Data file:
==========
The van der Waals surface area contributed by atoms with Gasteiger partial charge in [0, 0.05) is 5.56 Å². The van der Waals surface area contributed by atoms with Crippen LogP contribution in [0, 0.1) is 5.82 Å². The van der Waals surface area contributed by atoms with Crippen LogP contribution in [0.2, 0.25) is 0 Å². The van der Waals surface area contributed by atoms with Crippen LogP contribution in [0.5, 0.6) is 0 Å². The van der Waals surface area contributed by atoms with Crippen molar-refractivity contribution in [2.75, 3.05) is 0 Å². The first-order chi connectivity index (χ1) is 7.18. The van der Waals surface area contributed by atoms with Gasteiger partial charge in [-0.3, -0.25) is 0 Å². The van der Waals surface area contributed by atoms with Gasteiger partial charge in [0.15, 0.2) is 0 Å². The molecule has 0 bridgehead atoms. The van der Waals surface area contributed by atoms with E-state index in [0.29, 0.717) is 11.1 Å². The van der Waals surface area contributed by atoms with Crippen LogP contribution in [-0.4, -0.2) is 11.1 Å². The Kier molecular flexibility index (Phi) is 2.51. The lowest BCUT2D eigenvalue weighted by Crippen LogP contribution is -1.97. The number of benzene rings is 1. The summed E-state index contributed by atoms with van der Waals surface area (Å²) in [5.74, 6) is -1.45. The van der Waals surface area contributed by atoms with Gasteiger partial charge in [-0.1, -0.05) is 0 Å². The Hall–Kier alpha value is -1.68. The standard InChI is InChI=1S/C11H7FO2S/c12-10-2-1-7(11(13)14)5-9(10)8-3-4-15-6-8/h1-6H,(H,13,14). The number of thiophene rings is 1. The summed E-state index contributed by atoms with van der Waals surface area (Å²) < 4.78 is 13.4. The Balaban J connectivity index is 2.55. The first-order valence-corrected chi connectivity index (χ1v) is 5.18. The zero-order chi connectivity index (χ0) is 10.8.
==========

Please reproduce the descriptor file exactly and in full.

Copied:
The van der Waals surface area contributed by atoms with Gasteiger partial charge in [0, 0.05) is 5.56 Å². The van der Waals surface area contributed by atoms with Crippen LogP contribution in [0, 0.1) is 5.82 Å². The van der Waals surface area contributed by atoms with Crippen LogP contribution in [0.2, 0.25) is 0 Å². The van der Waals surface area contributed by atoms with Crippen LogP contribution in [0.5, 0.6) is 0 Å². The van der Waals surface area contributed by atoms with Crippen molar-refractivity contribution in [2.75, 3.05) is 0 Å². The first-order chi connectivity index (χ1) is 7.18. The van der Waals surface area contributed by atoms with Gasteiger partial charge in [-0.3, -0.25) is 0 Å². The van der Waals surface area contributed by atoms with Gasteiger partial charge in [0.15, 0.2) is 0 Å². The molecule has 0 bridgehead atoms. The van der Waals surface area contributed by atoms with E-state index in [0.29, 0.717) is 11.1 Å². The van der Waals surface area contributed by atoms with Crippen LogP contribution in [-0.4, -0.2) is 11.1 Å². The Kier molecular flexibility index (Phi) is 2.51. The lowest BCUT2D eigenvalue weighted by Crippen LogP contribution is -1.97. The number of benzene rings is 1. The summed E-state index contributed by atoms with van der Waals surface area (Å²) in [5.74, 6) is -1.45. The van der Waals surface area contributed by atoms with Gasteiger partial charge in [-0.1, -0.05) is 0 Å². The Hall–Kier alpha value is -1.68. The standard InChI is InChI=1S/C11H7FO2S/c12-10-2-1-7(11(13)14)5-9(10)8-3-4-15-6-8/h1-6H,(H,13,14). The number of thiophene rings is 1. The summed E-state index contributed by atoms with van der Waals surface area (Å²) < 4.78 is 13.4. The Balaban J connectivity index is 2.55. The first-order valence-corrected chi connectivity index (χ1v) is 5.18. The zero-order chi connectivity index (χ0) is 10.8.